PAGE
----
Most Accurate Gorilla Genome Sequenced To Date

While the gorilla genome was sequenced in 2012, it still had hundreds of thousands of gaps. Sergey Uryadnikov/Shutterstock
Josh Davis 31 Mar 2016, 21:07

While it took over 10 years to fully sequence the human genome, modern technology means it is now much easier to decode the DNA of many other organisms. The information contained within each cell can provide a fascinating glimpse of what makes a species a species. Now researchers have managed to generate the most accurate reading of the gorilla genome, filling in hundreds of thousands of gaps. With this new information, the researchers hope they can meaningfully compare the gorilla genome with that of humans and other apes.

The gorilla genome was actually first sequenced back in 2012 by an international group of researchers, and was the last genus of great apes to get its full genome decoded. “The gorilla genome is important because it sheds light on the time when our ancestors diverged from our closest evolutionary cousins,” explained Aylwyn Scally, first author of the original study to sequence gorilla DNA, in a statement. “It also lets us explore the similarities and differences between our genes and those of the gorilla, the largest living primate.”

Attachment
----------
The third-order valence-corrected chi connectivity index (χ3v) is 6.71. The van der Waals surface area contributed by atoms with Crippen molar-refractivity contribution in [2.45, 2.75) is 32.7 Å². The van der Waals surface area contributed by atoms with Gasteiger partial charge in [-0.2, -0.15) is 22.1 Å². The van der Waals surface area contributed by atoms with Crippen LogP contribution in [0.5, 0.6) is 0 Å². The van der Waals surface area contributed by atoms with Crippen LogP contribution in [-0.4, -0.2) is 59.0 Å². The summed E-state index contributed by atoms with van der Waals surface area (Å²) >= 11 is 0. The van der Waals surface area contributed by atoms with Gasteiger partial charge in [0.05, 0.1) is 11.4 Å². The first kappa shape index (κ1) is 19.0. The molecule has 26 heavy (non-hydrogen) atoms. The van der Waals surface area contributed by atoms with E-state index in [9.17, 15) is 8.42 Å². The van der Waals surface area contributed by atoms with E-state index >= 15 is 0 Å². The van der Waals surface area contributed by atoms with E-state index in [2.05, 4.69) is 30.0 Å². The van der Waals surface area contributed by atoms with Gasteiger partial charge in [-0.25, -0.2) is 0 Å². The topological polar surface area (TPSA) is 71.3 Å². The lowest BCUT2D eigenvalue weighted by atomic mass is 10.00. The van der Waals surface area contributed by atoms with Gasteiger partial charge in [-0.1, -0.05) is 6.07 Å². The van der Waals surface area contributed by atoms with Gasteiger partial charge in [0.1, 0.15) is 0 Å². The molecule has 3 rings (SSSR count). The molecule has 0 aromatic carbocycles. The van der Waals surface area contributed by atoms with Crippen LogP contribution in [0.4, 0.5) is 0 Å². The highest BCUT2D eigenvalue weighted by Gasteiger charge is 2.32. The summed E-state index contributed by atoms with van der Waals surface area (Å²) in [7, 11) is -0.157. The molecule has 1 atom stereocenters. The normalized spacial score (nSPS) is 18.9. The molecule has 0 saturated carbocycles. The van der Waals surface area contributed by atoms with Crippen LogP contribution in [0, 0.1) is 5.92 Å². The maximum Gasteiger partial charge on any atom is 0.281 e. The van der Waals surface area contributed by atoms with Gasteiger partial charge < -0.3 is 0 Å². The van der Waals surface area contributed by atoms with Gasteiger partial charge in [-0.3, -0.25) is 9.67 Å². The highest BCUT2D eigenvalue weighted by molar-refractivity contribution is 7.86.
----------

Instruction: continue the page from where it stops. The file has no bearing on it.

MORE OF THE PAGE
Due to the methods used to construct that first gorilla genome, there were over 400,000 sequence gaps, as well as some inaccurate genetic structuring. This meant that when comparing the gorilla genome with that of humans, many regions of the human genome could not be readily aligned with those of our largest living primate. This greatly limited the ability of researchers to make any comparisons. But by using more modern techniques, the new study published in Science is able to fill in an impressive 94 percent of these gaps, producing the most accurate reading yet of the gorilla genome.

Susie the female western lowland gorilla at Lincoln Park Zoo, whose DNA was sequenced for the project. Courtesy of Lincoln Park Zoo

The team took a DNA sample from a western lowland gorilla (Gorilla gorilla gorilla) named Susie, who lives in Lincoln Park Zoo in Chicago. Using what is known as long-read sequencing technology, as well as a bunch of algorithms, they were able to decode much longer stretches of Susie’s genome, making the resulting sequence far more accurate. They then compared it with the human genome to find there were an astonishing 117,512 points at which there was either additional or removed information. 

They also found that while overall we are indeed more closely related to chimpanzees, there are regions of our DNA – some 15 percent of it in fact – that are more similar to gorillas. This, claim the researchers, is evidence of the rapid divergence of chimp, gorilla, and human lineages when they split millions of years ago.

The researchers hope that by filling in the holes, they can get a more meaningful understanding of the gorilla's DNA and also of what makes us human. 

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